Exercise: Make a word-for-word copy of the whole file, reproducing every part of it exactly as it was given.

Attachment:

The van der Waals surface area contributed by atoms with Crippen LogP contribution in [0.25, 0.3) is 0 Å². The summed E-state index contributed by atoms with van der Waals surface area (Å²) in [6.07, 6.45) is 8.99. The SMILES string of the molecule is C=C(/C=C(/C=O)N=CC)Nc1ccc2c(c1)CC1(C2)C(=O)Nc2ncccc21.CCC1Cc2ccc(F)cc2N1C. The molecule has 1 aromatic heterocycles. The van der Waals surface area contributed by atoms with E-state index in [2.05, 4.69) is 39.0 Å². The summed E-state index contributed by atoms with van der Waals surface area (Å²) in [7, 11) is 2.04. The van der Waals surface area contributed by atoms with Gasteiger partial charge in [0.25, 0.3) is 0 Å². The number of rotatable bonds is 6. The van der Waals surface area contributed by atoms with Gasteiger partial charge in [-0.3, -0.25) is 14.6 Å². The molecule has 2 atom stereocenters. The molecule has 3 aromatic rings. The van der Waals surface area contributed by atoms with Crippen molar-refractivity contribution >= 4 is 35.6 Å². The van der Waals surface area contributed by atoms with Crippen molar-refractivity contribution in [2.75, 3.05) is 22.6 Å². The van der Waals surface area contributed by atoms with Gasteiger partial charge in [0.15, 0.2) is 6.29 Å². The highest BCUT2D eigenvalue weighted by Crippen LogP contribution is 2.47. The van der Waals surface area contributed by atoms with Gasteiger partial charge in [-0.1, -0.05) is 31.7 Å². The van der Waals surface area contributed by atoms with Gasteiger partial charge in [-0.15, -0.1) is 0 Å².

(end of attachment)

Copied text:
The van der Waals surface area contributed by atoms with Crippen LogP contribution in [0.25, 0.3) is 0 Å². The summed E-state index contributed by atoms with van der Waals surface area (Å²) in [6.07, 6.45) is 8.99. The SMILES string of the molecule is C=C(/C=C(/C=O)N=CC)Nc1ccc2c(c1)CC1(C2)C(=O)Nc2ncccc21.CCC1Cc2ccc(F)cc2N1C. The molecule has 1 aromatic heterocycles. The van der Waals surface area contributed by atoms with E-state index in [2.05, 4.69) is 39.0 Å². The summed E-state index contributed by atoms with van der Waals surface area (Å²) in [7, 11) is 2.04. The van der Waals surface area contributed by atoms with Gasteiger partial charge in [0.25, 0.3) is 0 Å². The number of rotatable bonds is 6. The van der Waals surface area contributed by atoms with Gasteiger partial charge in [-0.3, -0.25) is 14.6 Å². The molecule has 2 atom stereocenters. The molecule has 3 aromatic rings. The van der Waals surface area contributed by atoms with Crippen molar-refractivity contribution >= 4 is 35.6 Å². The van der Waals surface area contributed by atoms with Crippen molar-refractivity contribution in [2.75, 3.05) is 22.6 Å². The van der Waals surface area contributed by atoms with Gasteiger partial charge in [0.15, 0.2) is 6.29 Å². The highest BCUT2D eigenvalue weighted by Crippen LogP contribution is 2.47. The van der Waals surface area contributed by atoms with Gasteiger partial charge in [-0.1, -0.05) is 31.7 Å². The van der Waals surface area contributed by atoms with Gasteiger partial charge in [-0.15, -0.1) is 0 Å².